It’s Earth Month! Time to celebrate our beautiful green planet! Environmental sustainability is one of the 9 fair trade principles and there are lots of great fair trade products made from recycled, upcycled, and re-purposed materials. Matr Boomie, one of our artisan partners, takes sustainability to a whole new level though. In 2012 they issued a Sustainability Report and are the first fair trade wholesale company in the U.S. to publish such a report. What’s even more impressive is that Matr Boomie has created this transparent measure of sustainability across their entire network of over 20,000 artisans across India.
Matr Boomie’s mission is to do good for people and the planet by developing products that do not harm people or the planet, empowering artisans to have a dignified quality of life, working towards a zero-waste supply chain, and building a tribe of engaged global citizens. Below is a an image from their sustainability report showing their conceptualization of a sustainable product. One example would be the purse pictured below – it’s made of sustainable, no-kill leather and upcycled kantha quilt and it meets all the criteria for being a sustainable product!
Matr Boomie considers a product sustainable if it embodies four distinct qualities:
- respectful of people
- environmentally friendly
For every product they make, Matr Boomie considers:
- materials and production
- packaging and logistics
- use and care
- disposal/end of life
Using a scorecard like the one on the left, Matr Boomie determines the environmental impact of their materials. They use Indian Rosewood in many products like our popular Eyeglass Holder and Labyrinth Games. Indian Rosewood is a fast-growing tree, that grows locally near Matr Boomie’s production workshops so it scores well on the low impact scorecard.
In addition to the Indian Rosewood, Matr Boomie also uses recycled tin sheets to create hand-formed bells and recycled cotton scraps to create handmade paper products like journals and gift bags.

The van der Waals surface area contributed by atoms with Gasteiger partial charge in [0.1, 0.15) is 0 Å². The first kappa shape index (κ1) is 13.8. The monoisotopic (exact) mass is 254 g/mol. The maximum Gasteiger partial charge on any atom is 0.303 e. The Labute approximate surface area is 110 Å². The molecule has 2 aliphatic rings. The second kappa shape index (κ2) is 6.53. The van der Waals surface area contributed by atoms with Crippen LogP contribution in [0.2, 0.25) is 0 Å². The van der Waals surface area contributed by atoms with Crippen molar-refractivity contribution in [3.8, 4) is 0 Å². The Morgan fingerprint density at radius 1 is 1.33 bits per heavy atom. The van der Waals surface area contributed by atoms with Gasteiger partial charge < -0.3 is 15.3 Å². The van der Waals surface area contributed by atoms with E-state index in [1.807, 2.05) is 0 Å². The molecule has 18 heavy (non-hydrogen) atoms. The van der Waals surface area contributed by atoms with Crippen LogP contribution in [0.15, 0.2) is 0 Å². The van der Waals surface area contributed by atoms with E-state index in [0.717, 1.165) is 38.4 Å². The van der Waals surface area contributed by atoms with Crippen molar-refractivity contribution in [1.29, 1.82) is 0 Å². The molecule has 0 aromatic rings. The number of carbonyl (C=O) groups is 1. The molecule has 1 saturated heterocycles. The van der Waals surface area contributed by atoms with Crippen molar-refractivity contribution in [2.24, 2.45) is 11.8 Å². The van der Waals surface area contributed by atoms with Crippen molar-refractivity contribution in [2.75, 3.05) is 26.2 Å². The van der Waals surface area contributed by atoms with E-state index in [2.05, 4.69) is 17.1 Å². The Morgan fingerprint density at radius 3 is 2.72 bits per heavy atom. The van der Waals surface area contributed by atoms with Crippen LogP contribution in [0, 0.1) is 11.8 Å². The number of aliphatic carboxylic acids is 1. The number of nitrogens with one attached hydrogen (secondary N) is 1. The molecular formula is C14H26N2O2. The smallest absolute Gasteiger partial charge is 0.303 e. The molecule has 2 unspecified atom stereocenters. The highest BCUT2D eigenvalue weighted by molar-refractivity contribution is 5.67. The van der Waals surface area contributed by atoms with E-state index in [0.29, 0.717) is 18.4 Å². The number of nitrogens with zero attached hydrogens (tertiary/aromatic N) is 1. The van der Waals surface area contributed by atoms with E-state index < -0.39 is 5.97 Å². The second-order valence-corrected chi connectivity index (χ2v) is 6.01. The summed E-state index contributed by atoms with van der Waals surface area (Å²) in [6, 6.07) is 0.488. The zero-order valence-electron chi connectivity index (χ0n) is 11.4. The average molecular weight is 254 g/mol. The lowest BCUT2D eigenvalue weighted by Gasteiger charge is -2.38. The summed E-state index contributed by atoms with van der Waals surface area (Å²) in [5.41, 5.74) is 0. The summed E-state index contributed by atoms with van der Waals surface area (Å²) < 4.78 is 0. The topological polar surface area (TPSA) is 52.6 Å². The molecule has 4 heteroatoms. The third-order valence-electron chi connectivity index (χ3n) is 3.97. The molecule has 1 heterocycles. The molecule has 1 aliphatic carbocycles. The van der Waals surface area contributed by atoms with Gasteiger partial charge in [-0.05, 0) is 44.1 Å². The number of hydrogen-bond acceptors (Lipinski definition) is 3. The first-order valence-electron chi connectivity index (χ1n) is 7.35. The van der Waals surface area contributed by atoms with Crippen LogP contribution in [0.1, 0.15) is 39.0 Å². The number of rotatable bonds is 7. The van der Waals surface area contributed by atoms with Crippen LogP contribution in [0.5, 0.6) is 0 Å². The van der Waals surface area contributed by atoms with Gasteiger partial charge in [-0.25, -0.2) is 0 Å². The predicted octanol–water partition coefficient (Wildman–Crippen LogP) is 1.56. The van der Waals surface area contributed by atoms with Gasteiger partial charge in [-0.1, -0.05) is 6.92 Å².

For an inside look into Matr Boomie’s Sustainability Report, we caught up with founder, Manish Gupta to ask him some questions:
With such a large network of artisans, how did you ever begin to try to measure the impact of your sustainability as a company?
We essentially measured the impact for each individual community instead of having one overall measure for the company. Every community is different and their challenges and impact are unique. The only way to measure it is to go in depth with each community and identify the work required. Averages in social aspect are hard to apply.
Can you tell us a little about the sustainability report from 2012? (i.e. what you learned, anything surprising, biggest areas for improvement)
The process of measuring impact has been a lot of work. It needs a lot of communication with artisans, understanding and interpretation. We realized though that a structure can help us be lot more organized and strategic in our approach to bring changes. One of the challenges in publishing was to build a report that is not too heavy. Something a layman can understand quickly but also have depth for folks that are interested. That is hard to do with social stories. Also realized from response of folks that such work has never been done. That was a surprise. This is not ground breaking science.
When people think of sustainability, they usually think of recycling, energy use, renewability, that sort of thing. But you also include the livelihood of producers. Can you speak to the importance of considering people as well as planet in your approach to sustainability?
Our vision is to create sustainable communities. For that environment and people go hand in hand. You cannot expect communities to support their environment if they don’t have sustainable sources of living. Environment goes out of the window at this time. Similarly communities without thriving nature are not sustainable. Early on we had decided that our work should support them both.
Now that it’s been a couple years since you released the report, how have you used it to make further improvements? What sustainability projects are you working on now?
The most important part was identifying the challenges for each community and work towards improvement. Another important use has been inspiring other companies to take on this level of measure and transparency. Our key current projects include literacy classes for women, women’s health, vocation classes for youth. Fun stuff!
Thanks so much to Manish for chatting with us, and to the entire Matr Boomie team for all they have done to create an impressive benchmark for the sustainability of fair trade companies and for their continued commitment to the health and well-being of people and the planet!